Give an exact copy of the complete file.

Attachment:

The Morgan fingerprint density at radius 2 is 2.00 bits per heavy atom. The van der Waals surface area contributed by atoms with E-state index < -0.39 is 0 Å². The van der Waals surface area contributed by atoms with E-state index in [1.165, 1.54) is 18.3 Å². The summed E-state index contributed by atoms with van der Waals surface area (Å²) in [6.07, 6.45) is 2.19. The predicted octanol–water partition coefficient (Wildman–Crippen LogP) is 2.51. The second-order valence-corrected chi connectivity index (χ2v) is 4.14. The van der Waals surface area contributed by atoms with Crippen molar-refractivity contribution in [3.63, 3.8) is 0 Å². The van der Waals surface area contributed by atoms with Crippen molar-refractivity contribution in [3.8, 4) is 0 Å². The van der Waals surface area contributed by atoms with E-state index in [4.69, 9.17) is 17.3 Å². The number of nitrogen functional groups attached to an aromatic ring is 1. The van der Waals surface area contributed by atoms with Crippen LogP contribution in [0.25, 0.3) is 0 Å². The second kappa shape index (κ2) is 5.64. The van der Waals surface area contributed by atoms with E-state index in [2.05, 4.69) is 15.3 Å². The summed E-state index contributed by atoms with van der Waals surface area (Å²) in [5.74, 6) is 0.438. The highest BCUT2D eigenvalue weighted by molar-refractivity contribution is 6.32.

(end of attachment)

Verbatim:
The Morgan fingerprint density at radius 2 is 2.00 bits per heavy atom. The van der Waals surface area contributed by atoms with E-state index < -0.39 is 0 Å². The van der Waals surface area contributed by atoms with E-state index in [1.165, 1.54) is 18.3 Å². The summed E-state index contributed by atoms with van der Waals surface area (Å²) in [6.07, 6.45) is 2.19. The predicted octanol–water partition coefficient (Wildman–Crippen LogP) is 2.51. The second-order valence-corrected chi connectivity index (χ2v) is 4.14. The van der Waals surface area contributed by atoms with Crippen molar-refractivity contribution in [3.63, 3.8) is 0 Å². The van der Waals surface area contributed by atoms with Crippen molar-refractivity contribution in [3.8, 4) is 0 Å². The van der Waals surface area contributed by atoms with E-state index in [4.69, 9.17) is 17.3 Å². The number of nitrogen functional groups attached to an aromatic ring is 1. The van der Waals surface area contributed by atoms with Crippen LogP contribution in [0.25, 0.3) is 0 Å². The second kappa shape index (κ2) is 5.64. The van der Waals surface area contributed by atoms with E-state index in [2.05, 4.69) is 15.3 Å². The summed E-state index contributed by atoms with van der Waals surface area (Å²) in [5.74, 6) is 0.438. The highest BCUT2D eigenvalue weighted by molar-refractivity contribution is 6.32.